In February, I received an email about Google’s upcoming WomenTechMaker‘s event. It was intriguing since you had to apply to attend and I luckily got a ticket! It was a worldwide event to celebrate Women’s Month and of course, women in tech. The NYC event was especially timely since it was on March 7th, a day before International Women’s Day.
The morning started off with breakfast and some mingling before the keynote talk.
The second presenter was Aparna Appu who is an Engineering Director at Google. She was very honest and humble about her experiences and her current role. In regards to balancing work and family, she brought up a great point that men aren’t normally asked this question but it does help to have a supportive spouse. She also gave some solid advice:
“Don’t wait to ask until you’re ready. No one is born ready.” – Aparna Pappu #WTM15
— Jen ✏️ (@mellowbeing)
Later there was a panel with 4 Google employees – engineers and product managers – who spoke about their current roles and what had brought them there. This part was recruitment heavy which didn’t feel as sincere and true to the event.
After lunch, we had the option to either do a code or UX lab. Since I’m on the engineering side day to day, I figured I’d try out the UX exercise and see things from the other side of the process. Oh, right before this, we were given some really excellent swag 😀
We were broken up into small teams at random and given a user profile to work with. Ours was Craig – an Olympic medal winning triathlete living in Hawaii (kind of the perfect life!) The end goal was to design a watch app to service the user best. The process was mainly toggling between individual and group tasks. This was a great approach since you could brainstorm your ideas and get immediate feedback. I especially liked the concept of jotting one idea down per sticky note – a tangible stack of ideas! Then we placed them on a graph based on usefulness vs. difficulty. Ideally you can pick a helpful idea that’s simple to execute. After a few iterations, we had the beginnings of an app that helps a user track and maintain his hydration levels using a skin sensor and Google Maps to locate nearby water sources.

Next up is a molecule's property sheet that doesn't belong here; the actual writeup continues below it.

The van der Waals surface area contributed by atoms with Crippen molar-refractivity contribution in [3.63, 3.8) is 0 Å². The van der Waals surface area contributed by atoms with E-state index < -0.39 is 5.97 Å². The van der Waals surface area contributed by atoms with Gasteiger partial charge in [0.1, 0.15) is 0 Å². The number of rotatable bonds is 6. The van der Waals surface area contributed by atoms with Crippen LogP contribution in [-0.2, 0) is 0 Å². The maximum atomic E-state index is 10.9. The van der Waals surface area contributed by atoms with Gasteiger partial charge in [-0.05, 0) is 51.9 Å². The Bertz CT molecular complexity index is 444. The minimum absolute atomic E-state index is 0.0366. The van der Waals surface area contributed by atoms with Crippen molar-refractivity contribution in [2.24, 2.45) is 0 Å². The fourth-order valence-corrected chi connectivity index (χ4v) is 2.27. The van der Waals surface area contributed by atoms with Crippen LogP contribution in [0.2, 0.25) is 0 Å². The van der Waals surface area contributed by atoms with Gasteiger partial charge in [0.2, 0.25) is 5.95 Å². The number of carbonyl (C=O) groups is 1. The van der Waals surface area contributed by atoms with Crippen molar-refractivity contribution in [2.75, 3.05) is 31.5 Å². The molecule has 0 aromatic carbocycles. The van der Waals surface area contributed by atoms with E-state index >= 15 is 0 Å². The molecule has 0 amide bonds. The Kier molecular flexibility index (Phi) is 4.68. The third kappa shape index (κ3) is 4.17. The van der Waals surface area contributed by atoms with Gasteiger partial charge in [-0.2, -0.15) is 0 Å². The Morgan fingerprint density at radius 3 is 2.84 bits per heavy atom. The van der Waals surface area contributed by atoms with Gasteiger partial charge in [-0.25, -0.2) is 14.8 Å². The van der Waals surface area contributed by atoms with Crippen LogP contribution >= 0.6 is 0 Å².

My favorite part of the day was the final panel with Jessica Lawrence, from NY Tech Meetup, and Kristen Titus, formerly at Girls Who Code. They spoke about the challenges of being a woman in technology and trying to find the root of the problem. At Girls Who Code, one large obstacle were the girls’ very own families. How can a girl feel confident to go into tech when her family thinks it’s not a female friendly and/or appropriate field? On the upside, there’s an increasing number of girls applying to the program since it started.
Jessica talked about how few women present at NY Tech Meetup since not many apply even when they’re directly invited to. Women tend to shy away with up to one female presenter at a given meetup despite there being so many female founded companies. They did make a surprising discovery – when they held a women-only meetup, talk submissions increased substantially and it brought up a lot of questions. One theory has been that men are more likely to present a half finished product whereas women feel the need to make it absolutely perfect before showcasing it. But is that really the case? Or is it that presenting alongside men, women feel like they have to represent ALL women and if they fail, then ALL women fail at presenting? Or is it something else? This was incredibly insightful and I’m hoping that anyone should feel comfortable presenting at any tech conference!
Overall, it was a great day filled with intriguing conversations, helpful advice, and yea, the swag. :p Looking forward to next year’s WTM event!